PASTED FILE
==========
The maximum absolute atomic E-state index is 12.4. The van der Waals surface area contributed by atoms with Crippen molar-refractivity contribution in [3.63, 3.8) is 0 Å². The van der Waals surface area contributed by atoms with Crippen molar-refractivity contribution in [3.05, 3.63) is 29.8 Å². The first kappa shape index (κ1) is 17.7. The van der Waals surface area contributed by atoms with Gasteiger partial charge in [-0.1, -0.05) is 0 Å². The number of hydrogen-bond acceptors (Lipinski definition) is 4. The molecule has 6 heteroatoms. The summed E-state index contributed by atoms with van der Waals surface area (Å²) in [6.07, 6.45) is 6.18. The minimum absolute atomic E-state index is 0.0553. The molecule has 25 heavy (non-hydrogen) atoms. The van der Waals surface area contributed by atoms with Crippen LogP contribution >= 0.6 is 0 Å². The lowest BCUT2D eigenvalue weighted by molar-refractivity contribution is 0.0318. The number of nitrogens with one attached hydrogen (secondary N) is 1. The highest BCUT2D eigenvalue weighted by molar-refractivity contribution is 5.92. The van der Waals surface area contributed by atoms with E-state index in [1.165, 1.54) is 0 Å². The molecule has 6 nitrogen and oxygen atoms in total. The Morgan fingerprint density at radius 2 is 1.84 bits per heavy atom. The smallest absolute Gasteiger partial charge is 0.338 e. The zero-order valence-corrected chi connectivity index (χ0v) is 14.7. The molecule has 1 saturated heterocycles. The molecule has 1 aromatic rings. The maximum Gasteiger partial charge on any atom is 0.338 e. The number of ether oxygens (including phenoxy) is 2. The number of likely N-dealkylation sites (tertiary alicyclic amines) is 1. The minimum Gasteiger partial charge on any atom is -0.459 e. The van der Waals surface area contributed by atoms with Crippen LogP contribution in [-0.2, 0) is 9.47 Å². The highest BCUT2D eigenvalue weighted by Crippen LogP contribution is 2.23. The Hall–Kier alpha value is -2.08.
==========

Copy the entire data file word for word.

The maximum absolute atomic E-state index is 12.4. The van der Waals surface area contributed by atoms with Crippen molar-refractivity contribution in [3.63, 3.8) is 0 Å². The van der Waals surface area contributed by atoms with Crippen molar-refractivity contribution in [3.05, 3.63) is 29.8 Å². The first kappa shape index (κ1) is 17.7. The van der Waals surface area contributed by atoms with Gasteiger partial charge in [-0.1, -0.05) is 0 Å². The number of hydrogen-bond acceptors (Lipinski definition) is 4. The molecule has 6 heteroatoms. The summed E-state index contributed by atoms with van der Waals surface area (Å²) in [6.07, 6.45) is 6.18. The minimum absolute atomic E-state index is 0.0553. The molecule has 25 heavy (non-hydrogen) atoms. The van der Waals surface area contributed by atoms with Crippen LogP contribution >= 0.6 is 0 Å². The lowest BCUT2D eigenvalue weighted by molar-refractivity contribution is 0.0318. The number of nitrogens with one attached hydrogen (secondary N) is 1. The highest BCUT2D eigenvalue weighted by molar-refractivity contribution is 5.92. The van der Waals surface area contributed by atoms with E-state index in [1.165, 1.54) is 0 Å². The molecule has 6 nitrogen and oxygen atoms in total. The Morgan fingerprint density at radius 2 is 1.84 bits per heavy atom. The smallest absolute Gasteiger partial charge is 0.338 e. The zero-order valence-corrected chi connectivity index (χ0v) is 14.7. The molecule has 1 saturated heterocycles. The molecule has 1 aromatic rings. The maximum Gasteiger partial charge on any atom is 0.338 e. The number of ether oxygens (including phenoxy) is 2. The number of likely N-dealkylation sites (tertiary alicyclic amines) is 1. The minimum Gasteiger partial charge on any atom is -0.459 e. The van der Waals surface area contributed by atoms with Crippen LogP contribution in [-0.2, 0) is 9.47 Å². The highest BCUT2D eigenvalue weighted by Crippen LogP contribution is 2.23. The Hall–Kier alpha value is -2.08.